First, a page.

BISHKEK – The implementation of a project called SPRING by USAID between 2014 and 2018 has resulted in a 65% reduction of stunting rates in the Naryn oblast.
These results were made public on May 17, 2019 with the release of the Multiple Indicator Cluster Survey (MICS). According to this important study, at 6%, the Naryn oblast now has one of the lowest stunting rates in the Kyrgyz Republic.
Stunting refers to a child who is too short for his or her age as a result of chronic or recurrent malnutrition. Damage caused by stunting to the health and cognitive development of children is irreversible.
The SPRING project was funded and implemented by the U.S. Government through USAID, the United States Agency for International Development. It was designed to improve maternal and child nutrition outcomes, with a focus on the first 1,000 days of children’s lives. It was implemented in the entire Naryn oblast as well as in selected districts of the Jalal-Abad oblast.
Besides significantly reducing stunting, the SPRING project achieved other notable results. Across all the regions where SPRING worked, exclusive breastfeeding increased from 29% to 63%, and dietary diversity increased from 35% to 70% in women, and 42% to 54% in children. Breast milk is the ideal nutrition for infants, and breastfed children have fewer infections and are much more likely to survive, compared to non-breastfed children.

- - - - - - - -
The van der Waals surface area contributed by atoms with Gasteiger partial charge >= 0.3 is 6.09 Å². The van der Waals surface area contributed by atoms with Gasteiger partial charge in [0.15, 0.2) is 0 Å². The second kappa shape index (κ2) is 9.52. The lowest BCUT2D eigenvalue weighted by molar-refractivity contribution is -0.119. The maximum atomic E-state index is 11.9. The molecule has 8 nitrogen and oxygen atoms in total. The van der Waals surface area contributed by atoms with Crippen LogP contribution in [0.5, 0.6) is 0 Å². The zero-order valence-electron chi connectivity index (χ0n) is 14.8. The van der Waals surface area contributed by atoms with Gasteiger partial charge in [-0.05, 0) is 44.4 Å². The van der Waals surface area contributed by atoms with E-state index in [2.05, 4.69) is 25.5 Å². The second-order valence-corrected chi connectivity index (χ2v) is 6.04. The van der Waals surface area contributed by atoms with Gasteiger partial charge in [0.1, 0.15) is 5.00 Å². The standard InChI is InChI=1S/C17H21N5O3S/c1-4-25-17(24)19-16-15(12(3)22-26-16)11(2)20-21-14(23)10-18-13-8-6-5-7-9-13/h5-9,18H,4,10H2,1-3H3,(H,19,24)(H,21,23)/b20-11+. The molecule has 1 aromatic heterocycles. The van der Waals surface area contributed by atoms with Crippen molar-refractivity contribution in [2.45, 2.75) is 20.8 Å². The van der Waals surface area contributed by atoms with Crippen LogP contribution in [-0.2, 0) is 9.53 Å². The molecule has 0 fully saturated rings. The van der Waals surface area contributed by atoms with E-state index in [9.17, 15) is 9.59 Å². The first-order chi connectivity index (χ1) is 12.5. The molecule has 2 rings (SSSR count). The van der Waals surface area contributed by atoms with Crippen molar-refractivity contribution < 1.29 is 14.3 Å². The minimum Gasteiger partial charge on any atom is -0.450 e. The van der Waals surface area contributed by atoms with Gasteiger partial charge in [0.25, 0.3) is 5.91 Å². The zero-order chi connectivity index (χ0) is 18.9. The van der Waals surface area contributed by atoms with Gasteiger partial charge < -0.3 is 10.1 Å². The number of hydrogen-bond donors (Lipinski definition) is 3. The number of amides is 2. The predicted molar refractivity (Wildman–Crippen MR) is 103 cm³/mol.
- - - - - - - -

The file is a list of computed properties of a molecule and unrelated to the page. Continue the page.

Commenting on the MICS results, USAID/Kyrgyz Republic Mission Director Gary Linden stated “USAID believes that a healthy childhood sets the stage for a life full of potential. That’s why we remain committed to fighting malnutrition across the country with a focus on children, pregnant women, and women of reproductive age.”